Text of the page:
I usually find interesting things washed up at the high tide line along Wickaninnish Beach in Pacific Rim National Park Reserve—fresh bull kelp is common, as are various types of shellfish and moulted dungeous crab shells. Sometimes the odd sand lance silvers in the sand, and once I found a dead seal. Birds are much more rare. A couple of years ago I came upon a tufted puffin beak washed up in the strand line.
This week I was out with a large group of visitors including some very knowledgeable (and fun) folks on a Canadian Wildlife Federation field trip. We were finding the usual things like bull kelp and a few oddities like sea palm. Then Bonnie found a small, dead black and white bird…
It was obviously an alcid of some sort based on the body shape and bill; later we conclusively identified it as a Cassin’s auklet (Ptychoramphus aleuticus). Initially, we thought it might have been something very unusual (there’s always a bit of “wishful thinking” amongst birders when something strange is found), but it turns out seeing a Cassin’s up close is rare enough. These small birds are pelagic in nature, spending most of their lives well off shore feeding on crustaceans like krill, copepods, and euphausids as well as larval and juvenile fish depending on the season. Cassin’s auklets only come to shore during breeding season. The bird was beautiful even in death and a decision was made to bring it back to the Kwisitis Visitor Centre to confirm the identification with Parks Canada’s resident seabird expert. A second bird was found on the way back, but it was much worse for wear.
Cassin’s auklets are small, stocky dark seabirds with a white underbelly. Diagnostic field marks include white crescents over/under eyes, a pale area at base of bill, and distinctive blue/grey feet (not visible while the birds are on the surface of the ocean).
While the Cassin’s auklet is common in BC (around 4 million individuals) the bird is rarely seen from land. It is a burrow nester and the largest colony in British Columbia is on remote Triangle Island off the north west tip of Vancouver Island. 75% of the global population nests in British Columbia, 50% of those birds nest on Triangle Island. Burrows are either reused or dug every breeding season which begins at the end of March. The rest of the year it spends at sea.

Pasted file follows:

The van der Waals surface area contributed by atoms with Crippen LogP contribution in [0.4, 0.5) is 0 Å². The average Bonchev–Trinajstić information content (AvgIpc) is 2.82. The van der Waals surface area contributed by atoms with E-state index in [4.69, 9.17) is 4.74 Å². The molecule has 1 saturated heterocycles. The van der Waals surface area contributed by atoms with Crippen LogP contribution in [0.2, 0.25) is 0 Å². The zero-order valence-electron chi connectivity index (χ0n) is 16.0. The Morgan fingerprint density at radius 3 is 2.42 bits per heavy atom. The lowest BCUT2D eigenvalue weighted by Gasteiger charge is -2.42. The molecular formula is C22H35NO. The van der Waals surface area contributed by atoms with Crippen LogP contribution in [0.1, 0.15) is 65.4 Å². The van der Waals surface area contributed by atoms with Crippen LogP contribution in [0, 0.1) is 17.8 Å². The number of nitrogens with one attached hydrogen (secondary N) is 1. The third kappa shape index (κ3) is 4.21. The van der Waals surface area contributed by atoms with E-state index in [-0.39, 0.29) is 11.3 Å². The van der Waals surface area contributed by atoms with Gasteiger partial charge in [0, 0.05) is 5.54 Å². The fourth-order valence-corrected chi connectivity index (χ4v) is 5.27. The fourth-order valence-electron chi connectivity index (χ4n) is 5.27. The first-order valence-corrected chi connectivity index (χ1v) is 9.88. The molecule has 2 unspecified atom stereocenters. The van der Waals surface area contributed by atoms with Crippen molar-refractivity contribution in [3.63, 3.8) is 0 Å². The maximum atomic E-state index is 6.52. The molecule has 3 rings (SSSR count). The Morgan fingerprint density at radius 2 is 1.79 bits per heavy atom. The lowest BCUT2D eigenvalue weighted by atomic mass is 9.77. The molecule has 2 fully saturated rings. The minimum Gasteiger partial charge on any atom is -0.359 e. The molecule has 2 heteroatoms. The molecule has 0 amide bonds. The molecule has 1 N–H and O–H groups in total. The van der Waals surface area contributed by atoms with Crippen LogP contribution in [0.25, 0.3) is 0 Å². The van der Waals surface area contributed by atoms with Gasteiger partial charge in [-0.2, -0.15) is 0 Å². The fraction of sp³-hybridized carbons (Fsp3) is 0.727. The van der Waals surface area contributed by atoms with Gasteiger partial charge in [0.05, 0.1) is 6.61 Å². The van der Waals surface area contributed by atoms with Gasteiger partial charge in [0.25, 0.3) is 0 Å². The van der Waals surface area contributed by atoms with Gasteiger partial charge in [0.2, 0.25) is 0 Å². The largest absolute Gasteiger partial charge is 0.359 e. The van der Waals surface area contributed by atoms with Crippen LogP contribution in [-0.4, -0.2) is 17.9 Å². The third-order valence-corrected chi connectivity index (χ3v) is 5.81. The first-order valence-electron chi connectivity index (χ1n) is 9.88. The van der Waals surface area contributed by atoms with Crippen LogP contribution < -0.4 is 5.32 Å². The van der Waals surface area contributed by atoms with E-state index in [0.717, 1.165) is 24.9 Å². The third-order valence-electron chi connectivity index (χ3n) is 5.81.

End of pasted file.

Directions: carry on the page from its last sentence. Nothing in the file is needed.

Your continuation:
Each year, the female lays a single large egg which represents 16% of the bird’s body mass. Once the chick hatches, it is fed for 40 nights. The parents forage during the day and return to the burrow in the darkness of evening carrying a “soup” of fish and crustaceans in a “gular” pouch. Cassin auklet burrows can be identified by purple splashes of guano (remains of crustaceans they feed on) at the entrance of the burrows. At this time of year, the chicks have fledged and both adults and juveniles have left the breeding colonies and are feeding on the open ocean.
How did these birds end up dead on Wickaninnish Beach? Some hypotheses can be suggested. It is possible that it was unable to find enough to eat and starved to death. While overall numbers continue to be strong, the breeding population on Triangle Island seems to be declining. Studies indicate that this may be linked to climate change, ocean acidification, and warming ocean temperatures, which impacts the population of crustaceans on which they can feed. With the increased amount of small bits of plastic floating in the ocean, I suppose that it could also be possible that it was feeding on that instead of natural prey. Because Cassin’s auklets are pursuit divers that use their wings underwater like flippers to catch their prey, it is also possible that the dead bird could have been entangled in some sort of fishing gear and drowned. It will be interesting to see if a definitive cause of death can be determined.
On the breeding colonies, Cassin’s auklets are vulnerable to introduced predators like rats, and racoons (Haida Gwaii) and other native predatory mammals like mink. Disturbance by humans can crush nest burrows and/or cause the adult birds to abandon the nest. Visitation can also damage fragile natural vegetation, increasing the risk of erosion during heavy winter rain. Oil spills can negatively impact the birds. At night, the lights of boats, industrial activity like oil drilling platforms, and even campfires can attract the birds. There are documented accounts of the Haida using beach fires to capture Cassin’s auklets.
Cassin’s Auklets are one of the most successful species in Canada. Vigorous efforts to prevent oil spills, control introduced pests, and instill common sense in visitors to nesting areas are required to ensure that the birds remain abundant and productive.
– Hinterland Who’s Who—Cassin’s Auklet
Death is a natural part of the cycle of life here on the west coast of Vancouver Island—that’s something that you quickly realize as you walk the strand lines along the beautiful beaches in Pacific Rim National Park. Sometimes that death gives you a gift of being able to see part of the larger ecosystem and an opportunity to think beyond the circle of our own lives.